Reviewed by Monica Hall
Sorry this is late, if anyone is still interested. I, myself, found it hard to sustain attention.
Well, as tearful Z-list celebrities so often gasp, “It’s been a journey!” The only trouble is that I’m not sure where I’ve been. I’ve said quite enough already about the dialogue, characterisation and – most of all – the les-than-successful structure of this series, so we won’t go there again, save to say that, sadly, it did not work. Others, more qualified than me, have picked up on factual Titanic inaccuracies but, without wishing to abnegate their powers of observation, some of that would not have mattered in a television drama designed to entertain - had it actually done so. Without reducing me to lurching around on the sofa, upsetting my glass of white wine, and shouting at the screen (to the sorrow of my normal and adult children)
“Who the hell’s that? What’s s(he) doing now?”
“You are a geek, Mum.”
This week someone informed me that one Titanic author is apparently convinced that Mr. Murdoch was slumped comatose on the bridge thanks to the demon drink when the iceberg struck (!?). All I can say is thank goodness nobody told Julian about that before he began writing.
Mind you, having just said that factual inaccuracies might not have mattered so much, I must stress that that was a general comment upon the series overall. Sunday night, it has to be said, Mr. Fellowes surpassed himself with dramatic licence. The occupants of the lifeboats were entirely re-arranged, Mr. Lowe apparently ending up in a collapsible, and haughty toffs were giving orders which were cravenly obeyed by the sailors in charge. I don’t think so. Someone’s pet was saved. Peter the Painter died after redeeming himself heroically, but denying he was “a good man”, but poor Mary was left alone without either of her men as they both perished, plus a daughter. Lady Manton seemed to have recanted her snobbishness and came good in the end. Italian steward, Paulo, was “Jack” and Lady Georgiana was a “Rose”. Mr. Lightoller had mislaid his cap again, and stewards were worried about 3rd class looting - at a time like that. I don’t think so.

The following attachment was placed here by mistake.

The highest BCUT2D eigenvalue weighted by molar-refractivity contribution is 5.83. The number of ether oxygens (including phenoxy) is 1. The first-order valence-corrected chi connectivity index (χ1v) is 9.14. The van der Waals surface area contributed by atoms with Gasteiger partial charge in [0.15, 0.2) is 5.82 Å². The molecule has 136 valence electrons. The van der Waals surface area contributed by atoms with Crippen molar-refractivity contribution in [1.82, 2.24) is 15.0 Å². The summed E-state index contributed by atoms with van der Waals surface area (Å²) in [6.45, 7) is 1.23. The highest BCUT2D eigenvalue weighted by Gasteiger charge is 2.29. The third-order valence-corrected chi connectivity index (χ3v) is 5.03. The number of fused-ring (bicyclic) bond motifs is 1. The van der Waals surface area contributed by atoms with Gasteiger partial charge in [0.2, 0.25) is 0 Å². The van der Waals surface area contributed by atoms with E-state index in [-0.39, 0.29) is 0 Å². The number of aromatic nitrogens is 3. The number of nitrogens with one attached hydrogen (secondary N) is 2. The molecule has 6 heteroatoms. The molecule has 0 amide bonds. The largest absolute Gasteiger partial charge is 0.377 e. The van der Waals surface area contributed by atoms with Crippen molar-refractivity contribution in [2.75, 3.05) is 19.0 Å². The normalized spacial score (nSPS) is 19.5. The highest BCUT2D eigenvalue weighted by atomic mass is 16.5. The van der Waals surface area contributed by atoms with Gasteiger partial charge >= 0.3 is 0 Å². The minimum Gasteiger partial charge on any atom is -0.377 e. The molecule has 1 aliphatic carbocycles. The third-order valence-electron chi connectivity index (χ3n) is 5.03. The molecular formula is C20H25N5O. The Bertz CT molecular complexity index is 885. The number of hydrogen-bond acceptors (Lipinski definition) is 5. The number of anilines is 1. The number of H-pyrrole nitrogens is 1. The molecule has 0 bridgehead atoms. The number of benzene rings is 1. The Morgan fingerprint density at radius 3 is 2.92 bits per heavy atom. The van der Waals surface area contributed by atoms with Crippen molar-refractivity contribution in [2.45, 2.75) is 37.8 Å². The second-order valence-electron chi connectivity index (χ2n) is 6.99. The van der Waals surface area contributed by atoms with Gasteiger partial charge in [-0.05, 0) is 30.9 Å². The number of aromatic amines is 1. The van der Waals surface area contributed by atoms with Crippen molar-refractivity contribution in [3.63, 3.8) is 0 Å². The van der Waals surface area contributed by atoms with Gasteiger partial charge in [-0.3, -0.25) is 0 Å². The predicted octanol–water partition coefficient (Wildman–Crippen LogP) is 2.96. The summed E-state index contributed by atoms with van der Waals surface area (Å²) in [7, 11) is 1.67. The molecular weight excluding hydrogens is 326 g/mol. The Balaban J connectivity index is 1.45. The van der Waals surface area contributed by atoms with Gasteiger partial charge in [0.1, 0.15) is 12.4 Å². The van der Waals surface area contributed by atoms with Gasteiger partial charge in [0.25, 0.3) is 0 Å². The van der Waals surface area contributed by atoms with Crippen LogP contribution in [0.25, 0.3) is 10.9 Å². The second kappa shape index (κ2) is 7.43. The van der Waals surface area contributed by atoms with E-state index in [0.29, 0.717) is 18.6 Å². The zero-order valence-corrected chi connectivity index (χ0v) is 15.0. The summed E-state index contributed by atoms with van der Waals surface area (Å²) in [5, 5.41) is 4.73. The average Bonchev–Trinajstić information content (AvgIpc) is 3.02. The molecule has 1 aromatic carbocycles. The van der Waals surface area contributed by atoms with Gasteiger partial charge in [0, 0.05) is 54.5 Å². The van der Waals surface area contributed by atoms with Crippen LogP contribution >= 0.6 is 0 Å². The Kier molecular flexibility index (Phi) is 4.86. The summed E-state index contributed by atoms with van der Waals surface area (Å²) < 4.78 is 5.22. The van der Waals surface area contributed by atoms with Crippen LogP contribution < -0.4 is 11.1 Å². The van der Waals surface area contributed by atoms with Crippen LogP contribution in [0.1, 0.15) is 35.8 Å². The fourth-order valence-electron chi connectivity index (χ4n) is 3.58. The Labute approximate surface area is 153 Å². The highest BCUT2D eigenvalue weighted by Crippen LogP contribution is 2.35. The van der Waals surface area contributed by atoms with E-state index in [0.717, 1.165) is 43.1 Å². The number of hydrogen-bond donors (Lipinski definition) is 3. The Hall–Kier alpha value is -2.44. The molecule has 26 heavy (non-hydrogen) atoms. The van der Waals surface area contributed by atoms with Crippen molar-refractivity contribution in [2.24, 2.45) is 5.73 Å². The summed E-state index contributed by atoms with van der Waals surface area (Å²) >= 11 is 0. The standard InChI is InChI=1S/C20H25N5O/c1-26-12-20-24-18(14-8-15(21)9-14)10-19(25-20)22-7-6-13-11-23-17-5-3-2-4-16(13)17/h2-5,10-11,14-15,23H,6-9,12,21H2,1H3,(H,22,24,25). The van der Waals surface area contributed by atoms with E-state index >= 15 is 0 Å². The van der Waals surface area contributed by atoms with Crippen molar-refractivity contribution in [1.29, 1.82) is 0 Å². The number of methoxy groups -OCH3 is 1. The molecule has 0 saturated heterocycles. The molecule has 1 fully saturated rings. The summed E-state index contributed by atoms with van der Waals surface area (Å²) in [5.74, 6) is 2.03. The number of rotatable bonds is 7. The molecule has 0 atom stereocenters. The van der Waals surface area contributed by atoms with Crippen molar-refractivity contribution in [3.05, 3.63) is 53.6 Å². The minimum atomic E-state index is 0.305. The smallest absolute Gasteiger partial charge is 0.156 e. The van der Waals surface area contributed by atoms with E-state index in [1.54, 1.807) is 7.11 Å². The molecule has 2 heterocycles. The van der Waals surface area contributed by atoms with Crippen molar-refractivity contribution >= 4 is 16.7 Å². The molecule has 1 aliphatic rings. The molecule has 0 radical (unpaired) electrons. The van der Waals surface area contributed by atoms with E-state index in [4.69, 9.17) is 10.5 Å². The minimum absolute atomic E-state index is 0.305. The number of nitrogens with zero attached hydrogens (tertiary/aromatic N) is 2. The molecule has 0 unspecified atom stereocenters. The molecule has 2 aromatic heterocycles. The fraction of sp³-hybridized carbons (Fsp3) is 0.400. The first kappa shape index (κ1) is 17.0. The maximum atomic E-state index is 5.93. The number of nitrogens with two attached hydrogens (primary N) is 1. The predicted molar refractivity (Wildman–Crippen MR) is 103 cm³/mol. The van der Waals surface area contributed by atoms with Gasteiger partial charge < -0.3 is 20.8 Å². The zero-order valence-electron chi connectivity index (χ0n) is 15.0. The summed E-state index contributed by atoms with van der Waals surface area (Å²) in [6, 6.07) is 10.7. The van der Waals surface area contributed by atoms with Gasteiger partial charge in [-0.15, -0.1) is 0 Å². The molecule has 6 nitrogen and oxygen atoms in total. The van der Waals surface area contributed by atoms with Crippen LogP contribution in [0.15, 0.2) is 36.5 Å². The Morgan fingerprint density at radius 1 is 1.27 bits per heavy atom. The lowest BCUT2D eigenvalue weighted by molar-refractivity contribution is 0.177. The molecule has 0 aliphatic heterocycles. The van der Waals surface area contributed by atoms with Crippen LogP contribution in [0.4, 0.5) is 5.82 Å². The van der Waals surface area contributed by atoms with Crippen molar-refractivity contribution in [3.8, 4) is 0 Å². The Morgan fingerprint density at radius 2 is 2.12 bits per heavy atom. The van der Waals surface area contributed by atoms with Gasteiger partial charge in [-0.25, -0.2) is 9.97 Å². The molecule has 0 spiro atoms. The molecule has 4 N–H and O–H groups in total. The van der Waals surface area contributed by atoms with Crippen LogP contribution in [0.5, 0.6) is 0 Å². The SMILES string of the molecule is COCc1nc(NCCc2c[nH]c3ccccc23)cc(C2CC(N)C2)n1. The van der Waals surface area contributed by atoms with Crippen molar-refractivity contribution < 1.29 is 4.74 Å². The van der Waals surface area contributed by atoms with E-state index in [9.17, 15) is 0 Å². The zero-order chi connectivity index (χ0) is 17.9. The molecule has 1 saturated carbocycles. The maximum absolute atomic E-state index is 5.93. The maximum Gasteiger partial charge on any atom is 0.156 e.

And then there were the locked gates – again. I know it’s a heartstring-tugger, but it is really time that this was laid to rest. Nobody locked the gates between 3rd class and the rest of the ship after the collision - they were always locked - American health regulations. The issue was unlocking them.
Give or take a few details, and a bit of understandable bewilderment, I flatter myself that I saw from Episodes 1/2 how things were going to work out with the various characters (at least, those I could recall), though I got the Batley’s fate first right and then wrong. It was the only sad bit.
Why do these producers pay huge money to professional writers when I’d do it for much less? I’m also willing to wreck major public companies for a mere fraction of the emoluments (directors like that word) paid to some of our biggest, knighted captains of industry – serial company-wreckers, all. But I digress, and am beginning to sound as though I want a job.
The 100th Anniversary has come and gone; the documentaries and dramatisations are over and, I’m told, the Balmoral did make it to the wreck site in time. I’m glad I wasn’t on board, and I expect the passengers are too, if any of them have read these reviews. I have read the National Geographic and looked at their reconstructed pictures of the wreck, which are impressive. I’m still wondering about the April Titanic artefact auctions which were predicted to make so much money.
Will the Titanic industry now just rest in peace? Or will ET continue as a forum which is so much greater than just the Titanic, embracing as it does so many aspects of a fascinating time in our history devolving from that tragic ship - from rivet controversies to corsets for men. I do hope so.
Anyone want to talk about great hats?